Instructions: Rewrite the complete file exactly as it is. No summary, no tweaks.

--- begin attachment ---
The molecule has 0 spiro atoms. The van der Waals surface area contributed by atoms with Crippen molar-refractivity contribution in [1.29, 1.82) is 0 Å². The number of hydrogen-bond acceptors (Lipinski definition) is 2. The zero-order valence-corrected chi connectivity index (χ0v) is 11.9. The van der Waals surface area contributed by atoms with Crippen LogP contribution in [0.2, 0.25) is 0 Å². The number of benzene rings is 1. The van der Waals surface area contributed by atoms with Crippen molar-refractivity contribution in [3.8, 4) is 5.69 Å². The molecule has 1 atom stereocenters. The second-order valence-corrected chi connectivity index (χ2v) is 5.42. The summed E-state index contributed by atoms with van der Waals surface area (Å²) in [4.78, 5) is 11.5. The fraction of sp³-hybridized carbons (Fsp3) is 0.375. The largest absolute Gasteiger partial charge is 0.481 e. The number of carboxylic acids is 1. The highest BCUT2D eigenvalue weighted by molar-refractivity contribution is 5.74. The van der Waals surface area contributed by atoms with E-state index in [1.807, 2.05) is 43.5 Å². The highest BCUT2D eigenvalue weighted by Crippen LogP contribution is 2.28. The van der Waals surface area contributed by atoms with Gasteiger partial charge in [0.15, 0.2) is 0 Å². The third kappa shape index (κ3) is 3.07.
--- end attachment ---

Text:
The molecule has 0 spiro atoms. The van der Waals surface area contributed by atoms with Crippen molar-refractivity contribution in [1.29, 1.82) is 0 Å². The number of hydrogen-bond acceptors (Lipinski definition) is 2. The zero-order valence-corrected chi connectivity index (χ0v) is 11.9. The van der Waals surface area contributed by atoms with Crippen LogP contribution in [0.2, 0.25) is 0 Å². The number of benzene rings is 1. The van der Waals surface area contributed by atoms with Crippen molar-refractivity contribution in [3.8, 4) is 5.69 Å². The molecule has 1 atom stereocenters. The second-order valence-corrected chi connectivity index (χ2v) is 5.42. The summed E-state index contributed by atoms with van der Waals surface area (Å²) in [4.78, 5) is 11.5. The fraction of sp³-hybridized carbons (Fsp3) is 0.375. The largest absolute Gasteiger partial charge is 0.481 e. The number of carboxylic acids is 1. The highest BCUT2D eigenvalue weighted by molar-refractivity contribution is 5.74. The van der Waals surface area contributed by atoms with E-state index in [1.807, 2.05) is 43.5 Å². The highest BCUT2D eigenvalue weighted by Crippen LogP contribution is 2.28. The van der Waals surface area contributed by atoms with Gasteiger partial charge in [0.15, 0.2) is 0 Å². The third kappa shape index (κ3) is 3.07.